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Nat Phys. 2010 Oct;6(10):801-805.

Self-organized criticality occurs in non-conservative neuronal networks during Up states.

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Zanvyl Krieger Mind/Brain Institute, Johns Hopkins University, Baltimore, Maryland 21218, USA.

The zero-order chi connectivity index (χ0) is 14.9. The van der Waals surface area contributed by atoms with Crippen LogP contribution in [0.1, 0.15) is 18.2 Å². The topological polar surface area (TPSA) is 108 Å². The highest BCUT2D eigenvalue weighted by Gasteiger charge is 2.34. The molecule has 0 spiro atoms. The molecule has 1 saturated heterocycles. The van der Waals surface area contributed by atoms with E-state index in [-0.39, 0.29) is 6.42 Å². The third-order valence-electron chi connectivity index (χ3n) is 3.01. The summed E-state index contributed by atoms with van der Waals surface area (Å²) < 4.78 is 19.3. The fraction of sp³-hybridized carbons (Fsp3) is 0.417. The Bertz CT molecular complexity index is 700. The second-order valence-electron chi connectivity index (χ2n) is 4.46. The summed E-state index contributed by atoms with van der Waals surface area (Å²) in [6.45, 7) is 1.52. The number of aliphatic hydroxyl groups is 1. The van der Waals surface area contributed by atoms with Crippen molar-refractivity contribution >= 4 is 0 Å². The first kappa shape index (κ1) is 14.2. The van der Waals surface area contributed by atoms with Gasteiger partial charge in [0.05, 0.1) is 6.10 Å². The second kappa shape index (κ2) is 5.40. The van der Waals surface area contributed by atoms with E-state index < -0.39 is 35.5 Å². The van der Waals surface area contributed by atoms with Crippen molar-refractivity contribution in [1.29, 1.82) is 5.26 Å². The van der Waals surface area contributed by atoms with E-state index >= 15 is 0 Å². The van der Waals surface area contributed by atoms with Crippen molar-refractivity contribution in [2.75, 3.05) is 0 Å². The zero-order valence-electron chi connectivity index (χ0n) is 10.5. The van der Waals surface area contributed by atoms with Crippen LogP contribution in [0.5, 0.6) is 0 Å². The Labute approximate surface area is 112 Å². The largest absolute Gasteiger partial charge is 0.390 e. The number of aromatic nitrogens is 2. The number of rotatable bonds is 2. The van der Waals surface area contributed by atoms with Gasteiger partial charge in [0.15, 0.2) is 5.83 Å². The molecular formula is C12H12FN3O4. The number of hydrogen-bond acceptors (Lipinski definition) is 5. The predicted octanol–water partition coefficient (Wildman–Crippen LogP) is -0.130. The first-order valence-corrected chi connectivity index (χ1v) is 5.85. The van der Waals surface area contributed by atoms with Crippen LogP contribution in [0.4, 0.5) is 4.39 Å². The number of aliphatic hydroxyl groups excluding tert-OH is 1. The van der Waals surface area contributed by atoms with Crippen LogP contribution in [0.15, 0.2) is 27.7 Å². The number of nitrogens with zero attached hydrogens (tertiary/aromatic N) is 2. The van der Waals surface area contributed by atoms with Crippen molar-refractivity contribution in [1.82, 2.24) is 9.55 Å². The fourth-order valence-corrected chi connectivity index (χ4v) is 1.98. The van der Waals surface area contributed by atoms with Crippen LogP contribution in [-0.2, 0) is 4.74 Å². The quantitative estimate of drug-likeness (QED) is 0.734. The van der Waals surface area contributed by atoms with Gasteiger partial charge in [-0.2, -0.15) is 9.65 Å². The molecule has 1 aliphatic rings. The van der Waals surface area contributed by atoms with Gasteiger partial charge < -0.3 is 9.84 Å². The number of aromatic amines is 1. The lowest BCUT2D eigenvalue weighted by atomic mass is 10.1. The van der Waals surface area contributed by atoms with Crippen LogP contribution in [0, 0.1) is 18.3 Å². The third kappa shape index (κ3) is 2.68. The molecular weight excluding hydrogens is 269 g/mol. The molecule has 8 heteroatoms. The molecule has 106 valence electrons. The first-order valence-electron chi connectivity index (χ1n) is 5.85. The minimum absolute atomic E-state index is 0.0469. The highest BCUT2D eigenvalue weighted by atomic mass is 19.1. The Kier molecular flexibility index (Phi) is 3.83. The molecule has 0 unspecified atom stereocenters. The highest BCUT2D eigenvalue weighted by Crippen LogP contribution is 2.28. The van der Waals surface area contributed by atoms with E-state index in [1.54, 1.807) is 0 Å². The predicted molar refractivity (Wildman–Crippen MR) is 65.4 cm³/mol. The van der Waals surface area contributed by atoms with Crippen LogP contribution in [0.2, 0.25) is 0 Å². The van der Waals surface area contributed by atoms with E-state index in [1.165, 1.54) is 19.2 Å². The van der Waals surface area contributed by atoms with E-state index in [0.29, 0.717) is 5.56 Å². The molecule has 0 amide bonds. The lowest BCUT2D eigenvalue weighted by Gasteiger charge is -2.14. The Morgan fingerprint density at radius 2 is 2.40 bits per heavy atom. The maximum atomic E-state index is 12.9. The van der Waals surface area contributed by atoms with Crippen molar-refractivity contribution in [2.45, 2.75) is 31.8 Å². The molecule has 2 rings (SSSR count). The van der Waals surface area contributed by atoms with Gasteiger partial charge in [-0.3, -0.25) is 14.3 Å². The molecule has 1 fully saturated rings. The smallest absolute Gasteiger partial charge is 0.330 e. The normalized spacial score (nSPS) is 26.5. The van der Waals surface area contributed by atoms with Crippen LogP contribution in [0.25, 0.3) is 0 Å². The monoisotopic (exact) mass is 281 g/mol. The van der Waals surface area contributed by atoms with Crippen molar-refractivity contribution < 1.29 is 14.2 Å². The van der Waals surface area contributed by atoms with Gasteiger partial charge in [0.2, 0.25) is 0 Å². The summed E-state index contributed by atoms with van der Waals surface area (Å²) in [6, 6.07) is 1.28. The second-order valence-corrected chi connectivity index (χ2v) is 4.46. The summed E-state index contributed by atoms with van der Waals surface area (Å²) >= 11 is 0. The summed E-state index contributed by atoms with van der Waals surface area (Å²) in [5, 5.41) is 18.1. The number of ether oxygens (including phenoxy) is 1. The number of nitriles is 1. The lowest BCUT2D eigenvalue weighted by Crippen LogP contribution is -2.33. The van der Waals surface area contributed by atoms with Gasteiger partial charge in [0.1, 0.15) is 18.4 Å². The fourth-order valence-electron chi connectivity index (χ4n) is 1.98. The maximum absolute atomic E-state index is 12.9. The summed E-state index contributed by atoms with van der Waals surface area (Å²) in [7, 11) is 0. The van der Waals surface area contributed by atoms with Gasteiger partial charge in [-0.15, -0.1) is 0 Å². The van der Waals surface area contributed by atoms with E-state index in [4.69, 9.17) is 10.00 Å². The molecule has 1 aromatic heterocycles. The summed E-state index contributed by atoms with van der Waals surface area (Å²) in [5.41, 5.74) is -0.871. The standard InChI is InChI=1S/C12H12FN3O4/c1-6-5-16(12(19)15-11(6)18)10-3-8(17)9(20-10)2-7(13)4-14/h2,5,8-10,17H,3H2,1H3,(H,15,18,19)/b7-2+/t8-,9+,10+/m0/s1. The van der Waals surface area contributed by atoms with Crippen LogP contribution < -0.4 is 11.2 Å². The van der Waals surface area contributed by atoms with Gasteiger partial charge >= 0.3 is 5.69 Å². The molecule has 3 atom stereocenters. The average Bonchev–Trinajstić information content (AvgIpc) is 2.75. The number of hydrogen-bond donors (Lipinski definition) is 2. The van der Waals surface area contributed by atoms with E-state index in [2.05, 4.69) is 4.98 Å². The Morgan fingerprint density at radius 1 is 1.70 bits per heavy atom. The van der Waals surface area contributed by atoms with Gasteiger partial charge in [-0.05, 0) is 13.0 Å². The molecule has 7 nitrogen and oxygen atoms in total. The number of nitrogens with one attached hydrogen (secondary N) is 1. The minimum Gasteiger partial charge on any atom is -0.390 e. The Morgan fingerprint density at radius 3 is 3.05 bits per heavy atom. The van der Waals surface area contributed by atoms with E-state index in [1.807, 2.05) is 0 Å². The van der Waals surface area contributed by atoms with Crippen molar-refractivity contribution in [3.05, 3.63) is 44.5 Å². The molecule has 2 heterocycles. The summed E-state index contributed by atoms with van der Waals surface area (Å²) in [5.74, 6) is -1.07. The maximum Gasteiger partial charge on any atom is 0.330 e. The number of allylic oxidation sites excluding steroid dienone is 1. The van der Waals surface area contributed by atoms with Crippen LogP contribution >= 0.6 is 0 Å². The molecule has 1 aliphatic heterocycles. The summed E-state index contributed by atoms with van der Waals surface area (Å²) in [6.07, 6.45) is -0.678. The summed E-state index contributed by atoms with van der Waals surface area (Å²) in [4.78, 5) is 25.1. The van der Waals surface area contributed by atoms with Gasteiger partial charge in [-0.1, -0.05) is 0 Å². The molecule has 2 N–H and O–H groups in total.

During sleep, under anesthesia and in vitro, cortical neurons in sensory, motor, association and executive areas fluctuate between Up and Down states (UDS) characterized by distinct membrane potentials and spike rates [1, 2, 3, 4, 5]. Another phenomenon observed in preparations similar to those that exhibit UDS, such as anesthetized rats [6], brain slices and cultures devoid of sensory input [7], as well as awake monkey cortex [8] is self-organized criticality (SOC). This is characterized by activity "avalanches" whose size distributions obey a power law with critical exponent of about [Formula: see text] and branching parameter near unity. Recent work has demonstrated SOC in conservative neuronal network models [9, 10], however critical behavior breaks down when biologically realistic non-conservatism is introduced [9]. We here report robust SOC behavior in networks of non-conservative leaky integrate-and-fire neurons with short-term synaptic depression. We show analytically and numerically that these networks typically have 2 stable activity levels corresponding to Up and Down states, that the networks switch spontaneously between them, and that Up states are critical and Down states are subcritical.

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